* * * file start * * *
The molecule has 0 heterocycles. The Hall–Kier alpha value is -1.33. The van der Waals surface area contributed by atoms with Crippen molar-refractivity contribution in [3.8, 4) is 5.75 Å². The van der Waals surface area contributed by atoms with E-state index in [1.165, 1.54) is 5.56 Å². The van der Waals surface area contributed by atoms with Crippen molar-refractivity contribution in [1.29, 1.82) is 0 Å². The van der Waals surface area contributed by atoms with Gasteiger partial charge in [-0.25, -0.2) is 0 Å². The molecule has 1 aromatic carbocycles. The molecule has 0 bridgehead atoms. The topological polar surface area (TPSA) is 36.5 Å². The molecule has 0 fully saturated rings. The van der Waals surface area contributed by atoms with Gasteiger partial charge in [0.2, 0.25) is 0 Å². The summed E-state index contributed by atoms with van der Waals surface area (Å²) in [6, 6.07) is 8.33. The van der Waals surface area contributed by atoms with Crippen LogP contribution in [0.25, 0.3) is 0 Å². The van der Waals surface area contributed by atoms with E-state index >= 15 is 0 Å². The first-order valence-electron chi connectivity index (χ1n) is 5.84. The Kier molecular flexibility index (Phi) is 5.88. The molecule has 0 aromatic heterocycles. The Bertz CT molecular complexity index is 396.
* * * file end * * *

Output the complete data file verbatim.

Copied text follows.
The molecule has 0 heterocycles. The Hall–Kier alpha value is -1.33. The van der Waals surface area contributed by atoms with Crippen molar-refractivity contribution in [3.8, 4) is 5.75 Å². The van der Waals surface area contributed by atoms with E-state index in [1.165, 1.54) is 5.56 Å². The van der Waals surface area contributed by atoms with Crippen molar-refractivity contribution in [1.29, 1.82) is 0 Å². The van der Waals surface area contributed by atoms with Gasteiger partial charge in [-0.25, -0.2) is 0 Å². The molecule has 1 aromatic carbocycles. The molecule has 0 bridgehead atoms. The topological polar surface area (TPSA) is 36.5 Å². The molecule has 0 fully saturated rings. The van der Waals surface area contributed by atoms with Gasteiger partial charge in [0.2, 0.25) is 0 Å². The summed E-state index contributed by atoms with van der Waals surface area (Å²) in [6, 6.07) is 8.33. The van der Waals surface area contributed by atoms with Crippen LogP contribution in [0.25, 0.3) is 0 Å². The van der Waals surface area contributed by atoms with E-state index >= 15 is 0 Å². The first-order valence-electron chi connectivity index (χ1n) is 5.84. The Kier molecular flexibility index (Phi) is 5.88. The molecule has 0 aromatic heterocycles. The Bertz CT molecular complexity index is 396.